THE FAMILY of a Barry man that died after falling from a low wall at Sully Sports and Leisure Club have branded the £20,000 handed down to the company that runs the club as “disgusting”.

Barry Plastics Sports and Leisure Ltd, which owns the South Road venue, was found guilty of breaching health and safety laws by failing to provide adequate lighting of the patio area of the club.

Robert 'Bob' Kemp died after falling from a low wall at Sully Sports and Leisure Club following a civil partnership party held at the venue on June 30, 2012.

He suffered a broken neck and died just over a week afterwards.

After a week-long trial a jury found Barry Plastics Sports and Leisure Ltd guilty by a unanimous verdict in under two hours, and they were fined £20,000 and ordered to pay costs of £20,000 within the next 12 months.

Bob Kemp’s only daughter Rachael Saddington welcomed the guilty verdict but said that the £20,000 fine didn’t reflect the cost of her father’s life.

“I think it’s disgusting for the death of my father,” she said.

“I think it’s a bit of an insult to the life of my father.”

She added that she wouldn’t be pursuing compensation through the civil courts as “no money could bring my father back”.

“He died the day before his great grandson’s birthday and he will never see him grow up,” she said.

“Throughout the last two years I have found it really hard to cope with his death.

“Hopefully now that they have been found guilty that will be the end of it.”

Bob Kemp was well-known in the town as a double-glazing salesman on Church Road and as the founder of the Junior Section of the Barry Arts Centre. He was also the beloved partner of Jenny Newland, owner of Hair By Jenny on Barry Road, for nearly 30 years.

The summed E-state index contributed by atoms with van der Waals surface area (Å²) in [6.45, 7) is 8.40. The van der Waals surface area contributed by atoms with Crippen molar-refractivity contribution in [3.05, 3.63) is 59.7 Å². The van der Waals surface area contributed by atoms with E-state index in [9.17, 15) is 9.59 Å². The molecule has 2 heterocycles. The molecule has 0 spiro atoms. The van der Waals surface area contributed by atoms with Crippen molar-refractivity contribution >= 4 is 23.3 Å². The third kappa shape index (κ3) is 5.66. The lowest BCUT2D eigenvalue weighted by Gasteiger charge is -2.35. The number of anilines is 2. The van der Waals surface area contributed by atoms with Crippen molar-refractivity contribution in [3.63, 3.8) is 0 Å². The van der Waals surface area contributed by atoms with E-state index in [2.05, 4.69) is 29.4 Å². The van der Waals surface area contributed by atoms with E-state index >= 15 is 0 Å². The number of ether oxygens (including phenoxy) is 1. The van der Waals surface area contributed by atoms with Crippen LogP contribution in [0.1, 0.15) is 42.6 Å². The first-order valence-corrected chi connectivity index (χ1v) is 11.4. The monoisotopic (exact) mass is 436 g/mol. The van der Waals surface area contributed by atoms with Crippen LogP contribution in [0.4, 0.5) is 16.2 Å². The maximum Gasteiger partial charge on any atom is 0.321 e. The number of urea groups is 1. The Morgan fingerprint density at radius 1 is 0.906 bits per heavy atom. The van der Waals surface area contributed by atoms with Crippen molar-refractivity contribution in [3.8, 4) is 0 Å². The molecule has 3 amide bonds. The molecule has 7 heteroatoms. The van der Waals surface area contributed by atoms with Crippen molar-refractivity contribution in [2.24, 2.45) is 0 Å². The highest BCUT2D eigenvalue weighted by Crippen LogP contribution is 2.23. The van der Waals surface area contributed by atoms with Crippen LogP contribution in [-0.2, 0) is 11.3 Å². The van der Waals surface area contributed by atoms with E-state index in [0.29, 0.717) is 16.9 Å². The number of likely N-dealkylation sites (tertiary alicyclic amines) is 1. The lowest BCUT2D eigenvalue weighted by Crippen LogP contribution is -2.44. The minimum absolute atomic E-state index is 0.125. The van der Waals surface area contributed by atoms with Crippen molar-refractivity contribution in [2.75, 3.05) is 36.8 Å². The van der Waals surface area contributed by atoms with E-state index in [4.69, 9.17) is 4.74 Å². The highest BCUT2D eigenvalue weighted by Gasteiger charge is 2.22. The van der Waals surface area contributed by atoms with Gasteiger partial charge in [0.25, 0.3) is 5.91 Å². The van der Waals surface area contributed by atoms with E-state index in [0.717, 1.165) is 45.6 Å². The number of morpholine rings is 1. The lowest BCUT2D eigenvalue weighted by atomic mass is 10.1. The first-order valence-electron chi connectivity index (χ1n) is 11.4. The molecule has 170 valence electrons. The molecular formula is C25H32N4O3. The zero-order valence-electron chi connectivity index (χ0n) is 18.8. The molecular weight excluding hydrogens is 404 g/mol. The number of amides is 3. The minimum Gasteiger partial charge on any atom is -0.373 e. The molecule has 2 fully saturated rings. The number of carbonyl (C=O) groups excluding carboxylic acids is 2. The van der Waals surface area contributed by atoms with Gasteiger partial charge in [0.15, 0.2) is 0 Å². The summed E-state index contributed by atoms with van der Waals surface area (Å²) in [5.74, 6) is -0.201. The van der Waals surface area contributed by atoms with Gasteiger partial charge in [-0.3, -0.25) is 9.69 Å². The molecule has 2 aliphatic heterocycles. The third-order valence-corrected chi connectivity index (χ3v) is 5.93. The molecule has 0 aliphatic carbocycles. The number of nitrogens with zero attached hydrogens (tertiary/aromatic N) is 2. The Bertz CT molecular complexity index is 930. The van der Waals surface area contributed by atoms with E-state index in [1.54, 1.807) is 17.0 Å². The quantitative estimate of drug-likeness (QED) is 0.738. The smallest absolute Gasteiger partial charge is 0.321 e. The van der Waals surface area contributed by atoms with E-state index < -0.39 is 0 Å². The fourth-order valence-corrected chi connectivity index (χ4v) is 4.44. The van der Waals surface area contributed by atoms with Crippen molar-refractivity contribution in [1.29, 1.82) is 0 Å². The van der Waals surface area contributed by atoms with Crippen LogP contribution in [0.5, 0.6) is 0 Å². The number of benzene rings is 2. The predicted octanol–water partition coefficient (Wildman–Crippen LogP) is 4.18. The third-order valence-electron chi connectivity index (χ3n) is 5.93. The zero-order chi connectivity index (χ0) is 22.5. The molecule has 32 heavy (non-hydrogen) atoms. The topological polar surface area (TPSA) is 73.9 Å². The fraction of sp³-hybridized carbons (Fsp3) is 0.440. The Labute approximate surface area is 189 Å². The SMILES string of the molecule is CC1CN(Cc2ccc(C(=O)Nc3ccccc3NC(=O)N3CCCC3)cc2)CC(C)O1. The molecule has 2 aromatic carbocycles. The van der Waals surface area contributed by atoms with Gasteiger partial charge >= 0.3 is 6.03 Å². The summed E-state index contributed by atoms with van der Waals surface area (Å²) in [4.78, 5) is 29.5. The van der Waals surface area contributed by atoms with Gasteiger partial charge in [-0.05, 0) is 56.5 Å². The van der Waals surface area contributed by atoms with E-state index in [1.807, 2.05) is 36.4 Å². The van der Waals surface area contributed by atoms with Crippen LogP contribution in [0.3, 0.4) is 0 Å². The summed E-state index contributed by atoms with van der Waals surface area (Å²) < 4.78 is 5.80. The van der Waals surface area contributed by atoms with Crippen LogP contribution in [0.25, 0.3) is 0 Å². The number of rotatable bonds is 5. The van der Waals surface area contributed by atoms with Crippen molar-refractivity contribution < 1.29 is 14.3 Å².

Her son Jason Newland, who attended the week-long trial every day with his sister Emily Booker, said that the amount of money the company was fined was “irrelevant”.

“It was never about seeing how much money they got fined,” he said.

“It was just about the verdict for us.

“They were found guilty and we wanted them to accept some sort of responsibility for what happened.”

He added: “As far as the money is concerned it’s not going to make a difference to anybody. If they were fined £100,000 it wouldn’t make them any guiltier. It’s good that the court case has been in the press as people will be aware of it and it will be a warning to companies that they can’t relax on health and safety as it can cost lives at the end of the day.”

Emily Booker added that they were relieved that the court case had now finished and that they could now try to move on.

“I wasn’t interested in going to court and finding out how much they had been fined. I just wanted them to own up and say they were wrong. I just wish we didn’t have to go through a court case as it brought it all back up again,” she said.